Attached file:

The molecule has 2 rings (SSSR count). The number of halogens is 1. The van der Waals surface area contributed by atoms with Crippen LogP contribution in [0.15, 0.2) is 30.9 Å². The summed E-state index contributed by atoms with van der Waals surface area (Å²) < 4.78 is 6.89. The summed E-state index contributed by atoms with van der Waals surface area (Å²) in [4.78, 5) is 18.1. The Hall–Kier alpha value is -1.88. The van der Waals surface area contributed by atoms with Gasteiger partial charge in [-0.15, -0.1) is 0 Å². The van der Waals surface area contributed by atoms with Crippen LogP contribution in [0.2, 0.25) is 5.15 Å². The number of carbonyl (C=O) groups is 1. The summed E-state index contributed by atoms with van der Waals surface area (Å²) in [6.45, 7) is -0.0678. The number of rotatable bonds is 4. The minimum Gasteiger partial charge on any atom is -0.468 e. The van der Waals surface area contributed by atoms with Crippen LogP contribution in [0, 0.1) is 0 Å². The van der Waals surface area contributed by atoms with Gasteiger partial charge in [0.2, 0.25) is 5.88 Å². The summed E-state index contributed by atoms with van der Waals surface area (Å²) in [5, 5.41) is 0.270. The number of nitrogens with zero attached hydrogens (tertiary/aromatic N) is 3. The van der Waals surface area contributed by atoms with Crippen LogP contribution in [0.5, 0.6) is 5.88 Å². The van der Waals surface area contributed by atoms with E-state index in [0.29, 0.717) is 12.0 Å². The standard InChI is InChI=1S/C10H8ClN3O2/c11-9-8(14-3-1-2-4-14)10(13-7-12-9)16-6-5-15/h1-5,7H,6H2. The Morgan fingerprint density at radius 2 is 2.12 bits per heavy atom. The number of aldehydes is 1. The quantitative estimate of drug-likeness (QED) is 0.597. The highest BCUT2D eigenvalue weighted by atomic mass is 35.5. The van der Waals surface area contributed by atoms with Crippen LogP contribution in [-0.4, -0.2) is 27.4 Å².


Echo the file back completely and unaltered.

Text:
The molecule has 2 rings (SSSR count). The number of halogens is 1. The van der Waals surface area contributed by atoms with Crippen LogP contribution in [0.15, 0.2) is 30.9 Å². The summed E-state index contributed by atoms with van der Waals surface area (Å²) < 4.78 is 6.89. The summed E-state index contributed by atoms with van der Waals surface area (Å²) in [4.78, 5) is 18.1. The Hall–Kier alpha value is -1.88. The van der Waals surface area contributed by atoms with Gasteiger partial charge in [-0.15, -0.1) is 0 Å². The van der Waals surface area contributed by atoms with Crippen LogP contribution in [0.2, 0.25) is 5.15 Å². The number of carbonyl (C=O) groups is 1. The summed E-state index contributed by atoms with van der Waals surface area (Å²) in [6.45, 7) is -0.0678. The number of rotatable bonds is 4. The minimum Gasteiger partial charge on any atom is -0.468 e. The van der Waals surface area contributed by atoms with Crippen LogP contribution in [0, 0.1) is 0 Å². The van der Waals surface area contributed by atoms with Gasteiger partial charge in [0.2, 0.25) is 5.88 Å². The summed E-state index contributed by atoms with van der Waals surface area (Å²) in [5, 5.41) is 0.270. The number of nitrogens with zero attached hydrogens (tertiary/aromatic N) is 3. The van der Waals surface area contributed by atoms with Crippen LogP contribution in [0.5, 0.6) is 5.88 Å². The van der Waals surface area contributed by atoms with E-state index in [0.29, 0.717) is 12.0 Å². The standard InChI is InChI=1S/C10H8ClN3O2/c11-9-8(14-3-1-2-4-14)10(13-7-12-9)16-6-5-15/h1-5,7H,6H2. The Morgan fingerprint density at radius 2 is 2.12 bits per heavy atom. The number of aldehydes is 1. The quantitative estimate of drug-likeness (QED) is 0.597. The highest BCUT2D eigenvalue weighted by atomic mass is 35.5. The van der Waals surface area contributed by atoms with Crippen LogP contribution in [-0.4, -0.2) is 27.4 Å².